A network for new and aspiring library professionals
I attended Sheffield’s Library Camp on 2nd February and really enjoyed the day. It was considerably smaller than the Library Camp in Birmingham and I felt that the atmosphere was more relaxed.
The first session I attended was proposed by @pennyb on advocacy and self-advocacy. I missed the pitches but wanted to attend this session as the theme of our next event is going to be advocacy and outreach. Penny wanted to discuss self-advocacy i.e. how do we represent our best interests at work? Do we feel confident when asking for ‘reasonable adjustments’ to be made? In order to advocate for ourselves we need to be assertive, resilient and bolshy. We discussed whether librarians possess those personality characteristics, and if not, how can they achieve self-advocacy? Penny suggested that assertiveness training should be a feature of a future ManchesterNLPN event so watch this space!
The discussion then turned to advocating for the library and the difficulties of doing this when students can achieve good results without using the library. Promoting the long-term benefits of information literacy skills is not always the easiest sell!
The second session was the one I proposed, based on something Sue Lawson (@shedsue) said at our Autumn Event – ‘are librarians self-obsessed?’. I feel that I have become somewhat obsessed with being a librarian since studying for the MA. I wanted to explore the idea of self-obsession, in order to figure out why librarians are prone to self-obsession and if there are any positive aspects to this self-obsession (assuming that self-obsession is a negative thing).
I am going to discuss this session in more detail in another blogpost, so that this post doesn’t become too long. In the meantime, you might be interested to know that a sitcom about librarians exists in Australia! I really want to watch it, which probably tells you a bit about how obsessed I am.
After lunch I attended a session on Research Data Management (RDM), proposed by @libmichelle. One of our MMU lectures was delivered by a guest speaker from the MaDAM project at the University of Manchester, and this provided the sum of my knowledge about the topic before Saturday. It it not something I have had any particular interest in finding out more about since finishing the MA, so this seemed like a good opportunity to fill the gaps in my knowledge.
We discussed what the term means for those who are unfamiliar with it. RDM refers to managing the data produced by research, whether that is quantitative or qualitative. It requires a shift in mindset, whereby instead of valuing the research output (e.g. an article discussing the findings) the data created/collated by the researcher becomes the important thing. Managing this data so it can be exploited by other researchers is becoming more common and we tried to unpick whether this is a job for a librarian.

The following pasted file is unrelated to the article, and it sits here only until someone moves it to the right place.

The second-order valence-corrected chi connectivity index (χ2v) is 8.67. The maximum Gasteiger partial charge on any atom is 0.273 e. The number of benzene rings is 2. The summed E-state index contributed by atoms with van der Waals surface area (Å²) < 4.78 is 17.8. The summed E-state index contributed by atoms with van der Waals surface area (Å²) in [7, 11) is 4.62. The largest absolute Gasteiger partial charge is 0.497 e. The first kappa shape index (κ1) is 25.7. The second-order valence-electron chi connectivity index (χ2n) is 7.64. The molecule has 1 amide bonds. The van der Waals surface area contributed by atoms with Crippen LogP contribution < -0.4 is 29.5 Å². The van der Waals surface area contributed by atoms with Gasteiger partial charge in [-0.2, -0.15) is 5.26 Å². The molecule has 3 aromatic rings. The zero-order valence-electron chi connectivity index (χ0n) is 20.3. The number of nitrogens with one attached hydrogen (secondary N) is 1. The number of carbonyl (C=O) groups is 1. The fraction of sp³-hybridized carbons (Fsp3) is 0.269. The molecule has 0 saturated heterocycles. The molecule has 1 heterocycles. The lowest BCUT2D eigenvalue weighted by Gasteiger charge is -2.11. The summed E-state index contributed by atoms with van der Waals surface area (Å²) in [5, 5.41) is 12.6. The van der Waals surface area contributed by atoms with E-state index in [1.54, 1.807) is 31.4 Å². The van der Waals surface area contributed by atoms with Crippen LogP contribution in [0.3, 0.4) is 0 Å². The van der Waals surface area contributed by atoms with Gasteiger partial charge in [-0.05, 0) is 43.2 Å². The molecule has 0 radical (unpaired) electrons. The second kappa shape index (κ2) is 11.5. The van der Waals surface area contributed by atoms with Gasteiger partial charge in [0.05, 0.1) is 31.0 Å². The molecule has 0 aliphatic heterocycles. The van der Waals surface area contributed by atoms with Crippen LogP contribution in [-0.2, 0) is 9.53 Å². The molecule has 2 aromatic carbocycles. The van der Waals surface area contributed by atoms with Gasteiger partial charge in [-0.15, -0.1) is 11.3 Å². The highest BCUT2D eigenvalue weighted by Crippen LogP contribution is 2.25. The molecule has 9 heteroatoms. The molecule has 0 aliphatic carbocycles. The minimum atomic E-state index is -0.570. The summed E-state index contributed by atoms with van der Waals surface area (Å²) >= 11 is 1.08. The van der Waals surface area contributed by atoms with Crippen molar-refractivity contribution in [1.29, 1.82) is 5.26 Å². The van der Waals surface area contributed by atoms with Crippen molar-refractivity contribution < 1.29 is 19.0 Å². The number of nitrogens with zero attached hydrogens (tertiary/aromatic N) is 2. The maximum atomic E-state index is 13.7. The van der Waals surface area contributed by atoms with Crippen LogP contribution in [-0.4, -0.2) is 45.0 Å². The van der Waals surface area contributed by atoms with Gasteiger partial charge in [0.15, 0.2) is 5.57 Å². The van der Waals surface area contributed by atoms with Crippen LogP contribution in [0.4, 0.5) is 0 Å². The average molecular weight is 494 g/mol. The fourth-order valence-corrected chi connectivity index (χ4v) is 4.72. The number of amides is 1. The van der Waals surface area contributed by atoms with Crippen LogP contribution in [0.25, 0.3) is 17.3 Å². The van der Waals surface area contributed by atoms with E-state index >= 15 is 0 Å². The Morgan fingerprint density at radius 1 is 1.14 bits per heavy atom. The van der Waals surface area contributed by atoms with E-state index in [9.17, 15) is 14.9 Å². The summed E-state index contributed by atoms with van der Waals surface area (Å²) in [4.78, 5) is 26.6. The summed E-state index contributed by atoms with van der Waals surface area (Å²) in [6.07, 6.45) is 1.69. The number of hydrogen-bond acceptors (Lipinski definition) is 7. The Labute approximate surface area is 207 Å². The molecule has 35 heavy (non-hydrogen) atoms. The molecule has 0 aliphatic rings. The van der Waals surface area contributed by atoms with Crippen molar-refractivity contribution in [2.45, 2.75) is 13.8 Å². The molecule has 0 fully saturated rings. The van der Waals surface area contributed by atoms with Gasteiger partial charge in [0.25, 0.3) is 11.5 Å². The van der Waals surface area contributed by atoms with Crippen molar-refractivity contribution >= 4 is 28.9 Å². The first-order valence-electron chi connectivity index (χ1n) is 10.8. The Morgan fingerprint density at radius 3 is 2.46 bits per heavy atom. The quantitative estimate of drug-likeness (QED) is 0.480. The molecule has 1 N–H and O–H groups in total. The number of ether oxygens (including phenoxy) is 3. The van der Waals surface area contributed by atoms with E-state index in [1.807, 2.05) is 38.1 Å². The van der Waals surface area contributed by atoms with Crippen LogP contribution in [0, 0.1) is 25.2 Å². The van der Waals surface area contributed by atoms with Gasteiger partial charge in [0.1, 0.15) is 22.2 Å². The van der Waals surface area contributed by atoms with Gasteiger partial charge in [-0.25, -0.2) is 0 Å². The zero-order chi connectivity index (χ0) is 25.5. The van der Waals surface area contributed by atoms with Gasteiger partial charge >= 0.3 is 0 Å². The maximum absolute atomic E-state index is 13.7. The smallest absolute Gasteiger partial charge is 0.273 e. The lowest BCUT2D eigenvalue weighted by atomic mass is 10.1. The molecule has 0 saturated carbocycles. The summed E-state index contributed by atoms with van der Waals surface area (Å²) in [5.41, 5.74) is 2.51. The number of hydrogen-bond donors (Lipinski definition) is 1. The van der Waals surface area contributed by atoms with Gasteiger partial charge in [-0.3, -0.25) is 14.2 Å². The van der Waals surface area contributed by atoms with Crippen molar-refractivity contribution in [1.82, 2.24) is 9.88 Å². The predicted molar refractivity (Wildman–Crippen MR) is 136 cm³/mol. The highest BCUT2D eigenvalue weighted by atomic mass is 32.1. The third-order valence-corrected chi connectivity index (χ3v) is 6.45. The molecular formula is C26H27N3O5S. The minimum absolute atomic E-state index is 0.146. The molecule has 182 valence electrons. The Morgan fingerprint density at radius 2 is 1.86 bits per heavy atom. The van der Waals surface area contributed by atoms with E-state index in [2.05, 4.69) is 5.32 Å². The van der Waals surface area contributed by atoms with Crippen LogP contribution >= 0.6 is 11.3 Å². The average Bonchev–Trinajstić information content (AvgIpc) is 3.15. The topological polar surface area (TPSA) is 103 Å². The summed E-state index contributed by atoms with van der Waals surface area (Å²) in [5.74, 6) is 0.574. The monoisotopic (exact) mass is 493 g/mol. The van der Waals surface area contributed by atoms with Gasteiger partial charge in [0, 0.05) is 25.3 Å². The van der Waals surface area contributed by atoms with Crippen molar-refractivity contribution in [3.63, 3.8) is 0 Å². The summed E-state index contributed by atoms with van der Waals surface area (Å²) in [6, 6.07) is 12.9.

There are ethical implications to data management i.e. the participants will have been informed of the original research aims, but if their data is made available to other researchers then how can they consent to it being used? The storage of data must be made clear in ethical statements.
Storage of datasets is a problem, an article is unlikely to take up much space on a server but years worth of research data could be massive. It could also be in diverse formats so whoever is in charge of storing it must be familiar with formats other than pdf.
I feel that RDM is an issue for librarians because the data is a resource, and it has to be catalogued in order to be used by other researchers. Others feel that it is a job for researchers as they understand the data. I don’t think an understanding of the data is necessary, because librarians have the skills needed for resource discovery.
One of the issues for librarians is networking and outreach, in order to attract researchers to deposit their data. This is part of the culture change that is needed to improve RDM. The use of data can now go towards improving an academic’s impact factor (because the datasets can be assigned a DOI), which will help to persuade them to allow their data to be used by others.
The final session I attended was on Sustainability Literacy, proposed by @danpgrace. This session was supposed to be about green initiatives in libraries – a discussion about to what extent libraries should be involved in educating people about living in a sustainable way. Along the way though, politics were mentioned and the discussion turned to professional ethics and whether we should allow our personal politics to affect our professional performance (e.g. should an atheist librarian help a person to find out about psychics?) The majority of the room felt that we should not allow our personal opinions to change the way we deal with queries. It seems that censorship is still a key topic for librarians.